"But do you want to be told more fully that, though Christ according to the flesh was truly born as man of man, yet in virtue of the ineffable unity of the mystery, by which man was joined to God, there is no separation between Christ and the Word? Hear the gospel of the Lord, or rather hear the Lord Himself saying of Himself: 'This is eternal life, that they know you the only true God, and Jesus Christ whom you have sent.' (Jn 17:3). You heard above that the Word of God was sent to heal mankind. Here you are told that He who was sent is Jesus Christ. Separate this, if you can, though you see that so great is the unity of Christ and the Word, that it was not merely that Christ was united with the Word, but that in virtue of the actual unity [of Person] Christ may even be said to be the Word."

John Cassian, Seven Books on the Incarnation of the Lord, 4.5
 
Prayer
Dear Jesus, we have had a truly merry Christmas only when you are the object of the celebration. Keep us steadfast in the holy faith delivered to us by the apostles and prophets. Thank you for rescuing us from the culturally-required Christmas obligations by leading us back the manger of the church where we shall hear that there is joy to the world because You are come among us. Amen.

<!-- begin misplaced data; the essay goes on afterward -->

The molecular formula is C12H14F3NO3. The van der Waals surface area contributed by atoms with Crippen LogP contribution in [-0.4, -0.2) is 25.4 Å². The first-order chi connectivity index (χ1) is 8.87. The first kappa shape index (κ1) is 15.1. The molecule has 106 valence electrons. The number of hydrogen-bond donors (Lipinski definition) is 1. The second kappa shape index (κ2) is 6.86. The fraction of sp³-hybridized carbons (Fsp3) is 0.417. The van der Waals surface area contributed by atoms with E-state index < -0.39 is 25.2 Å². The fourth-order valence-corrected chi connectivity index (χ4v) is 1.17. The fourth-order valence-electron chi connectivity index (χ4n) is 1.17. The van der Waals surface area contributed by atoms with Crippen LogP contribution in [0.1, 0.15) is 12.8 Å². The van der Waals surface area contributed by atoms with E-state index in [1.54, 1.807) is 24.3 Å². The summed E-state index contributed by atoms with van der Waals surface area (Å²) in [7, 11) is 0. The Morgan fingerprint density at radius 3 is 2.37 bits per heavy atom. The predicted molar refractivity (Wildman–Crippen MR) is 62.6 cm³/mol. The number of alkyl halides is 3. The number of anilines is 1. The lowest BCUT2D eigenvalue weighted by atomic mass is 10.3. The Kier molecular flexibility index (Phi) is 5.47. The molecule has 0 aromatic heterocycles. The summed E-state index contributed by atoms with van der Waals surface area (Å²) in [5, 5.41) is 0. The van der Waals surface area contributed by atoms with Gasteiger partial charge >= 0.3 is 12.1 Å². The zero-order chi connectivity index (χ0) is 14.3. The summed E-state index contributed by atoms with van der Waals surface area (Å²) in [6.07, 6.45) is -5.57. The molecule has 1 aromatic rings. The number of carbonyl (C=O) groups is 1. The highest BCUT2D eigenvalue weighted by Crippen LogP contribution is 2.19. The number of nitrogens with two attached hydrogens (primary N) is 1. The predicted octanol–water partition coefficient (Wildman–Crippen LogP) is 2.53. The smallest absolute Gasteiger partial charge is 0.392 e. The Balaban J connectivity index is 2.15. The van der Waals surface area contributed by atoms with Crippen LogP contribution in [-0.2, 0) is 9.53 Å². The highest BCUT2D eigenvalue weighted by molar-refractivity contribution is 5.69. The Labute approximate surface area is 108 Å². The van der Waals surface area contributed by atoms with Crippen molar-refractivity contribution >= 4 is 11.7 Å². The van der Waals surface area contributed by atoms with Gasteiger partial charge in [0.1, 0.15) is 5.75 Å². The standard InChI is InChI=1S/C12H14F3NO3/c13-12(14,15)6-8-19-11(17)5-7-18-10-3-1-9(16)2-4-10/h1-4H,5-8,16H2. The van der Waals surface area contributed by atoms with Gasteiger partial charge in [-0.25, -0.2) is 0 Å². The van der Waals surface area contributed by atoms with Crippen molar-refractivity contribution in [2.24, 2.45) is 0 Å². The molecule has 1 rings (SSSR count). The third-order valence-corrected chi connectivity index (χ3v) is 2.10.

For faithful pastors who proclaim the Life that has come down from heaven incarnate of Mary, that they would be sustained in the gospel of life so that those who hear them might be saved
 
For all those who are suffering loneliness and rejection in a season of community and peace, that they would hear of the adoption of God in Christ
 
For all those who are seeking employment, that they would find work in keeping with the calling to service that the Lord Jesus has given them

Art: GRÜNEWALD, Matthias  Nativity c. 1515